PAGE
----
Thriving in College on the SpectrumG. Heerman
The transition to college can be a major challenge for all young adults, and those on the autism spectrum often need specialized support in order to thrive. Students with autism struggle with the social aspects of college more than the academic aspects. They must navigate classes, dorms, study groups, and lots of other situations that require social skills, leading to a feeling of isolation and loneliness among people with autism.
Whether it be parents, friends, roommates, college staff, or educators, there are things that can be done to help those on the spectrum do well in college. Colleges themselves can be a valuable resource for students with autism. Traditional disability services don’t always recognize the types of services necessary for people with autism, so it’s important for colleges to develop programs that focus on developing relationships.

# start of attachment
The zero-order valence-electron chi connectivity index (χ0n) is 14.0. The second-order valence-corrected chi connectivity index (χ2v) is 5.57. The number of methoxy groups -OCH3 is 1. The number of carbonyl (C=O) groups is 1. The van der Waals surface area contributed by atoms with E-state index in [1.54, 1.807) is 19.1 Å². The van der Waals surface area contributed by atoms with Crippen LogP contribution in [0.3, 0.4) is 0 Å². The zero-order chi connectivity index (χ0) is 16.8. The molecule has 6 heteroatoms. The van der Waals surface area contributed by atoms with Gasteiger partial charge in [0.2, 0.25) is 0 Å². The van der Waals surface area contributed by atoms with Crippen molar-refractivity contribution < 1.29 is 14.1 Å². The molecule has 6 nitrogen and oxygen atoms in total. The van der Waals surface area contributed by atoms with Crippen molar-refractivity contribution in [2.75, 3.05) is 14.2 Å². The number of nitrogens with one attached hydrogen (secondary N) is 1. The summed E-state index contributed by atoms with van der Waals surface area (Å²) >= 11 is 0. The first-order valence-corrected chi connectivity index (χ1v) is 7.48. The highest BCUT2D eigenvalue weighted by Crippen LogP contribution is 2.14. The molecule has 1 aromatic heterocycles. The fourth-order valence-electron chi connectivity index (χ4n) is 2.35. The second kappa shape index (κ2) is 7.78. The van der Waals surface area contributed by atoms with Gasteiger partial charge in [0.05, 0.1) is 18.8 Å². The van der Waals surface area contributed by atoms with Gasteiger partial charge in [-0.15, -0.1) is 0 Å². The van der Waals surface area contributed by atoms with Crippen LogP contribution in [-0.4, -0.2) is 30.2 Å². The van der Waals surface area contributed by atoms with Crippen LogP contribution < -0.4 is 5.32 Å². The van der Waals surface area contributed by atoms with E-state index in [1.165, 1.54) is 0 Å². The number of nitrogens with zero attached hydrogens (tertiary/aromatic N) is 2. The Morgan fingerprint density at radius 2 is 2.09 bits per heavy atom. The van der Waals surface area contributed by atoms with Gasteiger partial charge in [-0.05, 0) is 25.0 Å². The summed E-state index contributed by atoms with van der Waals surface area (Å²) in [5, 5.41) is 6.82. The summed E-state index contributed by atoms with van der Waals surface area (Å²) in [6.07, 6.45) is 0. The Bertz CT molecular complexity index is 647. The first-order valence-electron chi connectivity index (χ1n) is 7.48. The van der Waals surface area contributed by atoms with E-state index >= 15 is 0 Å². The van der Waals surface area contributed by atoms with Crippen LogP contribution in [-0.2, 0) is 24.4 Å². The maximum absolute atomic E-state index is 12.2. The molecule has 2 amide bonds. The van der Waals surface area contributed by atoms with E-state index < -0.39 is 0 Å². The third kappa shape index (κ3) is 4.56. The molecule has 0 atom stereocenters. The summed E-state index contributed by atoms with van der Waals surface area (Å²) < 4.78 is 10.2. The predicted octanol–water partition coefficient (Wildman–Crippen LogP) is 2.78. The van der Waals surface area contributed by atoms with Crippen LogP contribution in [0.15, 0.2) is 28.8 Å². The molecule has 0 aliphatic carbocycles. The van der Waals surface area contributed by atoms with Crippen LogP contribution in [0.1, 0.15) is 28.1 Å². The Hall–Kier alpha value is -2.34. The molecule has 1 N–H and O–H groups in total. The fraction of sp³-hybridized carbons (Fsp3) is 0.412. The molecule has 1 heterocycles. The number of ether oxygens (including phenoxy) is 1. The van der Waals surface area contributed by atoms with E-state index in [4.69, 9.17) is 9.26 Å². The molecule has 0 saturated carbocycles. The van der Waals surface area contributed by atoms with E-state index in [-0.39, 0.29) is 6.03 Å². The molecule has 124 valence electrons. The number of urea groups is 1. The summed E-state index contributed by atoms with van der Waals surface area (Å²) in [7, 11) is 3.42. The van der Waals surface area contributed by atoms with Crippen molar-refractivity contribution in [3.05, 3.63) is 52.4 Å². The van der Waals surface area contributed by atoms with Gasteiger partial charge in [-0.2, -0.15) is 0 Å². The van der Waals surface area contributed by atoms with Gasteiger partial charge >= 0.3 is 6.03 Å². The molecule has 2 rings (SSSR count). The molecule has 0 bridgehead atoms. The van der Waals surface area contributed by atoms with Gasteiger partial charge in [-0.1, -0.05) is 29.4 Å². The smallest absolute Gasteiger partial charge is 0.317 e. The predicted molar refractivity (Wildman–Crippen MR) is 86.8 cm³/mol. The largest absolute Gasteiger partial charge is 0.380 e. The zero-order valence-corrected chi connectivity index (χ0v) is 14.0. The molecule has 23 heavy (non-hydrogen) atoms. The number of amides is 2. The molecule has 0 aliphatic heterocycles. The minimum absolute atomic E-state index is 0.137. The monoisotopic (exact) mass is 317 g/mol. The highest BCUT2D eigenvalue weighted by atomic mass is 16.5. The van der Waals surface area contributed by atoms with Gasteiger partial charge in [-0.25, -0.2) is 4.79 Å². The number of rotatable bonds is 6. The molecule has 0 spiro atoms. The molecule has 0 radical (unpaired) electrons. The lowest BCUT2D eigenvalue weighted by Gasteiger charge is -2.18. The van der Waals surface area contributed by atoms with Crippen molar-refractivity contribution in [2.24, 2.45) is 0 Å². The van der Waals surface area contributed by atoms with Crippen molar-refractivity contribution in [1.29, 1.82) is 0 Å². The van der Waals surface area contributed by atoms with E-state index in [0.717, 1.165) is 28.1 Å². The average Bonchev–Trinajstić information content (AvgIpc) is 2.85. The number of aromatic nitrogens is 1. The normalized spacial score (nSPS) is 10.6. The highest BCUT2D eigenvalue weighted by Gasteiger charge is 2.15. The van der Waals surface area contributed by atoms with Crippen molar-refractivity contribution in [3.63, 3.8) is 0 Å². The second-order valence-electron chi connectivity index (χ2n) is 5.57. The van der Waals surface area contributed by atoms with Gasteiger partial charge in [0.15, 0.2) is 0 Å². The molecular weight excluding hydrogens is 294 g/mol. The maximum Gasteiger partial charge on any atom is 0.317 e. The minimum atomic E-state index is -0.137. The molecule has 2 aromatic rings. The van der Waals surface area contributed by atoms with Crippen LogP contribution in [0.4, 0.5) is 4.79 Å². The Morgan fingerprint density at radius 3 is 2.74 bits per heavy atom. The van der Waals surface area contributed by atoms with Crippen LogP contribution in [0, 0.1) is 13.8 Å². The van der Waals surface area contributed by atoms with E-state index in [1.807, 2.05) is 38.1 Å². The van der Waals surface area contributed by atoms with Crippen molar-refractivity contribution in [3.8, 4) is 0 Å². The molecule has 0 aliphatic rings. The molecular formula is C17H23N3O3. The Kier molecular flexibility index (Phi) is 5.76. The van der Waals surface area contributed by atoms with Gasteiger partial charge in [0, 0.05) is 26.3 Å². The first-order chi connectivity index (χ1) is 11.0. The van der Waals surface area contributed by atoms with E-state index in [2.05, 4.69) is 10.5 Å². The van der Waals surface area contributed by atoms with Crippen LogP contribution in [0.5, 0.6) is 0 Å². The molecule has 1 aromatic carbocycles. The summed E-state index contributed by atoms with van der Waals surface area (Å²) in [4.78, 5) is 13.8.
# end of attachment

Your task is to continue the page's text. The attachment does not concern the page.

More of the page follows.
In this video, university educators Marc Ellison and Michael McManmon discuss the best ways for colleges to support students with autism and enable them to realize their fullest potential. In addition, the two offer advice to students and their parents about how to get their college careers moving on the right track.
Check out their insight about the things people with autism struggle with and how colleges can help in the video below.